Italy Considers Porn Tax

Kat Khan
ROME — Italy's cash-strapped government has decided to raise taxes on one of the country's few vibrant industries, pornography, to help harness the burgeoning budget deficit.

The tax, which imposes an additional levy of 25 percent on all income from pornography, is contained in a package of amendments to the 2006 budget presented in the Chamber of Deputies.

Under the amendment, subscribers to hardcore television channels must also pay an additional tax of 10 percent. The tax is estimated to accrue $357.5 million during 2006 for the Italian government.

This week, Economy Minister Giulio Tremonti said the porn tax would not conflict with EU tax regulations.

"As the tax was defined before, basically it was a duplication of VAT generating compatibility problems on a European level,” he said. “We already have a pending legal issue and the ‘porn tax’ would have been subject to critics.”

Tremonti said that for this reason, "we reformulated the definition according to the French model, changing it from a tax on the transfer of products into a tax on the income of producers." The tax is not limited only to income connected to pornographic material but extends to products oriented towards extreme forms of violence as well.

The proposed tax previously as approved at committee level before it went to the Chamber of Deputies, Italy’s lower parliamentary house, this week for review.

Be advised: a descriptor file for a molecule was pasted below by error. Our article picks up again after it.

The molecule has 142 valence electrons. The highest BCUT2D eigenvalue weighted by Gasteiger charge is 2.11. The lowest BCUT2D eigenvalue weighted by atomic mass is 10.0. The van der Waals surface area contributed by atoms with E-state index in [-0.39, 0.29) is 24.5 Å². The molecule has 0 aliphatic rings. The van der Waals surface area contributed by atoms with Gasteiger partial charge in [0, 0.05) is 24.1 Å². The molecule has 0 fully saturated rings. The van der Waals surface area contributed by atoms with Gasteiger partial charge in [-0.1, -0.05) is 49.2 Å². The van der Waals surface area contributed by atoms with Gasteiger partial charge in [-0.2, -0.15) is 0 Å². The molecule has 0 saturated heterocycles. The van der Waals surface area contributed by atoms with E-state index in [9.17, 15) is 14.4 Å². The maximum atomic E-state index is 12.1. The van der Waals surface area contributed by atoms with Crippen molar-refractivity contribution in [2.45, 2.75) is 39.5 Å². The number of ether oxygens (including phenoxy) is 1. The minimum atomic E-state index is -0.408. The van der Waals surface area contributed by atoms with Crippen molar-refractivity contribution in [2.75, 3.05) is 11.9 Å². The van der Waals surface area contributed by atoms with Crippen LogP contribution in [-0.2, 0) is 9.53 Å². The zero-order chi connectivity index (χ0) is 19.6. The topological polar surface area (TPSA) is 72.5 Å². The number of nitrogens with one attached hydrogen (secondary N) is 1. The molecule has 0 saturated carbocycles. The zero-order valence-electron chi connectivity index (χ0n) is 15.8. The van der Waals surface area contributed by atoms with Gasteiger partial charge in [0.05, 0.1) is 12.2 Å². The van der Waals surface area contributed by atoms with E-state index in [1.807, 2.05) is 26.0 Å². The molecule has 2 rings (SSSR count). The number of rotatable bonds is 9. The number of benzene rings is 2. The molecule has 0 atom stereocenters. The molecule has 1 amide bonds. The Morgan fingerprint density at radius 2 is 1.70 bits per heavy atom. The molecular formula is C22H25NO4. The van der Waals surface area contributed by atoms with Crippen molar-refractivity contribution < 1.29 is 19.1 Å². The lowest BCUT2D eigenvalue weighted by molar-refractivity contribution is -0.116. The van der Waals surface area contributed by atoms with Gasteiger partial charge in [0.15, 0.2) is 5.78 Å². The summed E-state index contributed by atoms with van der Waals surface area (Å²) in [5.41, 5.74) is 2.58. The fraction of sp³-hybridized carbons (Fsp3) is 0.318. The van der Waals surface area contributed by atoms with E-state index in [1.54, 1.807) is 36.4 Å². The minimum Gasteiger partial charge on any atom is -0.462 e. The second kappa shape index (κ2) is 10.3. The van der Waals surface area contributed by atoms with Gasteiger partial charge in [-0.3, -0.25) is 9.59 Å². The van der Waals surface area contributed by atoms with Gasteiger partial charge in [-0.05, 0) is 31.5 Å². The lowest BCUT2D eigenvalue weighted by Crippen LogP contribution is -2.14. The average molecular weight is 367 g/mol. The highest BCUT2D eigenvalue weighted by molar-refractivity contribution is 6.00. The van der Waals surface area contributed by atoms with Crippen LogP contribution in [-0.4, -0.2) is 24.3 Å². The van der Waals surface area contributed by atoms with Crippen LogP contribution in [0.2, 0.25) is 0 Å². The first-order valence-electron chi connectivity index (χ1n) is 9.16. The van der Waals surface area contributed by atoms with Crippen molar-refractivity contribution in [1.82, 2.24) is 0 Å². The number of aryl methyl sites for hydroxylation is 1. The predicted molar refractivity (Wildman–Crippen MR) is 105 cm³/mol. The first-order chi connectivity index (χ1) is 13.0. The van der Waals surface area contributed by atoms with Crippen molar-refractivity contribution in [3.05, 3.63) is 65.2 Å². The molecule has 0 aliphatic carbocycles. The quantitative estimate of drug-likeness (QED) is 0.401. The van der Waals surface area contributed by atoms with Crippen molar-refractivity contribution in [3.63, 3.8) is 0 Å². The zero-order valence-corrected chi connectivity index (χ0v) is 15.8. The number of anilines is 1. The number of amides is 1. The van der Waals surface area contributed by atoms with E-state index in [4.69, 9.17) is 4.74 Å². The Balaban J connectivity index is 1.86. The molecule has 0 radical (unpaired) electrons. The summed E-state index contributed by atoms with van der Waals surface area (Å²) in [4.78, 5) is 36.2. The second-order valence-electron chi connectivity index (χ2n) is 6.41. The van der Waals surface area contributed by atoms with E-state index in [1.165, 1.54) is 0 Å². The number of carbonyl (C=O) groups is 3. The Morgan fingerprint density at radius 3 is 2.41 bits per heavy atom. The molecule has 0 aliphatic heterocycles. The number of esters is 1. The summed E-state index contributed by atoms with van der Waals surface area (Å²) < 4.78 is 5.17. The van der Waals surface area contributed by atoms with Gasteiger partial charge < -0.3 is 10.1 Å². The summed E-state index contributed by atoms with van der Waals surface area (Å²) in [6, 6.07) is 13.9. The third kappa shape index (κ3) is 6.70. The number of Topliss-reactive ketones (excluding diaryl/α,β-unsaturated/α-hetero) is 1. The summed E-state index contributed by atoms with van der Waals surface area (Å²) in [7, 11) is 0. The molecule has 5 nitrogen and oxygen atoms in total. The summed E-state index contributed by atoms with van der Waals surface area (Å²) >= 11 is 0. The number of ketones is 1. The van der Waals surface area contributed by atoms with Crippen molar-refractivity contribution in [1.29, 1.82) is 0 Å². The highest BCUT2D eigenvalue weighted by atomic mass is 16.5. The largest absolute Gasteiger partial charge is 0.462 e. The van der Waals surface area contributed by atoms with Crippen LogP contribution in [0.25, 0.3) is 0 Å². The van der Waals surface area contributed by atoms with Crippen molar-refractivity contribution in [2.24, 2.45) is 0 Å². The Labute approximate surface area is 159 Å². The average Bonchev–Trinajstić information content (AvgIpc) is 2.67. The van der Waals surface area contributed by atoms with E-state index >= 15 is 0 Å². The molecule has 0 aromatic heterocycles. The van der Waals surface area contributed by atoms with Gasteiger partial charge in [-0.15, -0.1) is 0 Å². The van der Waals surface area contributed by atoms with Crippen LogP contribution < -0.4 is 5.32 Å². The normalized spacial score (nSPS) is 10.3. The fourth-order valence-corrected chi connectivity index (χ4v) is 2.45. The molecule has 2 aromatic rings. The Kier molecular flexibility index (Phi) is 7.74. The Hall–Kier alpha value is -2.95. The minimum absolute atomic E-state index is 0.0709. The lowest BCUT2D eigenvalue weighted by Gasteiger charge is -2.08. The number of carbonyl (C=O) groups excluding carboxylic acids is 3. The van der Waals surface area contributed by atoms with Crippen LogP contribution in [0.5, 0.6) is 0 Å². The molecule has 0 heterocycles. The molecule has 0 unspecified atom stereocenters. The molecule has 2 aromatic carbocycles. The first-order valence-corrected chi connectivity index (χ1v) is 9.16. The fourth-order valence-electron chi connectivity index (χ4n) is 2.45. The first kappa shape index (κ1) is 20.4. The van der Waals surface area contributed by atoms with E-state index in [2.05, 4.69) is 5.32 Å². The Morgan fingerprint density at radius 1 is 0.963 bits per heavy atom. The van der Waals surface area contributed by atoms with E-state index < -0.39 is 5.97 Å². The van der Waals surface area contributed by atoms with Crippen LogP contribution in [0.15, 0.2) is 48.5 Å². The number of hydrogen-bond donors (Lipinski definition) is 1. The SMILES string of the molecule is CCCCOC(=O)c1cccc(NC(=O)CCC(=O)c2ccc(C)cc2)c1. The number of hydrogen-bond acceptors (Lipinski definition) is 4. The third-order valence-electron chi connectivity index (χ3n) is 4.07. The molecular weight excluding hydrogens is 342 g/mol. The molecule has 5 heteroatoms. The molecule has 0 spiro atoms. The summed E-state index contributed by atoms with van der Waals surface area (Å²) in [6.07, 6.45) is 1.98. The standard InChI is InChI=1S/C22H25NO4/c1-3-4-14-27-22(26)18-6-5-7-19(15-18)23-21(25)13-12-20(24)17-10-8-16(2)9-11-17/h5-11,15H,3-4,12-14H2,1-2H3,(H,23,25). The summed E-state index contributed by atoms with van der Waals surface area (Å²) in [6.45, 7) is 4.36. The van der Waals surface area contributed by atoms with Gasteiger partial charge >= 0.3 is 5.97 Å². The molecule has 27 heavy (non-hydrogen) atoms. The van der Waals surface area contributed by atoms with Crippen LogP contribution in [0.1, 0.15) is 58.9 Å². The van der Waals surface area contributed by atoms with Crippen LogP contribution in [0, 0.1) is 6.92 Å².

The tax proposal follows a study released in May showing that Italians spent $1.4 billion on adult content last year, up 27 percent from 1991. The study also showed that nearly 8.8 million Italians, about 15 percent of the population, are consumers of adult entertainment. The study estimates that Italy’s main cellphone providers sold at least 70 million five-minute adult videos at $2.50 each to their subscribers during 2004.

Recently, in the U.S., Kansas lawmakers have started pushing for a 10 percent tax on all adult content sold in the state. Additionally, in July, Senator Blanche Lincoln, D-Ark., introduced the Internet Safety and Child Protection Act, legislation that would impose a 25 percent excise tax on all national adult transactions and require online adult websites to use software for age verification of users attempting to access adult websites. The bill is currently under review.